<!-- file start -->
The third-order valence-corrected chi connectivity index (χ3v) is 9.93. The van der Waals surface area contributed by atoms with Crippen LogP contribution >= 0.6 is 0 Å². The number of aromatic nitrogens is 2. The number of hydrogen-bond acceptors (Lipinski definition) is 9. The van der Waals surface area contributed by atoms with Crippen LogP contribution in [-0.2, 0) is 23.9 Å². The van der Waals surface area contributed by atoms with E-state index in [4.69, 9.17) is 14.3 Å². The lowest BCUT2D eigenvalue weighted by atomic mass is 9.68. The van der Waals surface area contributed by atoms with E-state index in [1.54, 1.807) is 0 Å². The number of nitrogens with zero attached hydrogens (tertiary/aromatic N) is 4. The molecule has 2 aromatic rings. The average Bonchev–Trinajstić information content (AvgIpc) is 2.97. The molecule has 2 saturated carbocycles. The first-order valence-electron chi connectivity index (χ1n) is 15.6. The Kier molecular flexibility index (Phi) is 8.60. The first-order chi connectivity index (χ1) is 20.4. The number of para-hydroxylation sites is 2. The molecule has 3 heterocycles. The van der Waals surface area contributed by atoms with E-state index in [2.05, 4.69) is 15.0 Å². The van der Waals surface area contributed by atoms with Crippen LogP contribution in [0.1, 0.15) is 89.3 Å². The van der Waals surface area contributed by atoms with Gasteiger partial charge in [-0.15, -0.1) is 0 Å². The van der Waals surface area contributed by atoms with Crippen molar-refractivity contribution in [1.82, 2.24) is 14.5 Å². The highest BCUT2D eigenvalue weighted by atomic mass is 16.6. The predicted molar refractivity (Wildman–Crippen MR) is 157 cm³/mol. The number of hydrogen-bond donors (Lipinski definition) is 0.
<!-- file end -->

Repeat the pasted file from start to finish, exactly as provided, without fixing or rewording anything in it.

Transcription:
The third-order valence-corrected chi connectivity index (χ3v) is 9.93. The van der Waals surface area contributed by atoms with Crippen LogP contribution >= 0.6 is 0 Å². The number of aromatic nitrogens is 2. The number of hydrogen-bond acceptors (Lipinski definition) is 9. The van der Waals surface area contributed by atoms with Crippen LogP contribution in [-0.2, 0) is 23.9 Å². The van der Waals surface area contributed by atoms with E-state index in [4.69, 9.17) is 14.3 Å². The lowest BCUT2D eigenvalue weighted by atomic mass is 9.68. The van der Waals surface area contributed by atoms with E-state index in [1.54, 1.807) is 0 Å². The number of nitrogens with zero attached hydrogens (tertiary/aromatic N) is 4. The molecule has 2 aromatic rings. The average Bonchev–Trinajstić information content (AvgIpc) is 2.97. The molecule has 2 saturated carbocycles. The first-order valence-electron chi connectivity index (χ1n) is 15.6. The Kier molecular flexibility index (Phi) is 8.60. The first-order chi connectivity index (χ1) is 20.4. The number of para-hydroxylation sites is 2. The molecule has 3 heterocycles. The van der Waals surface area contributed by atoms with E-state index in [2.05, 4.69) is 15.0 Å². The van der Waals surface area contributed by atoms with Crippen LogP contribution in [0.1, 0.15) is 89.3 Å². The van der Waals surface area contributed by atoms with Gasteiger partial charge in [-0.15, -0.1) is 0 Å². The van der Waals surface area contributed by atoms with Crippen molar-refractivity contribution in [1.82, 2.24) is 14.5 Å². The highest BCUT2D eigenvalue weighted by atomic mass is 16.6. The predicted molar refractivity (Wildman–Crippen MR) is 157 cm³/mol. The number of hydrogen-bond donors (Lipinski definition) is 0.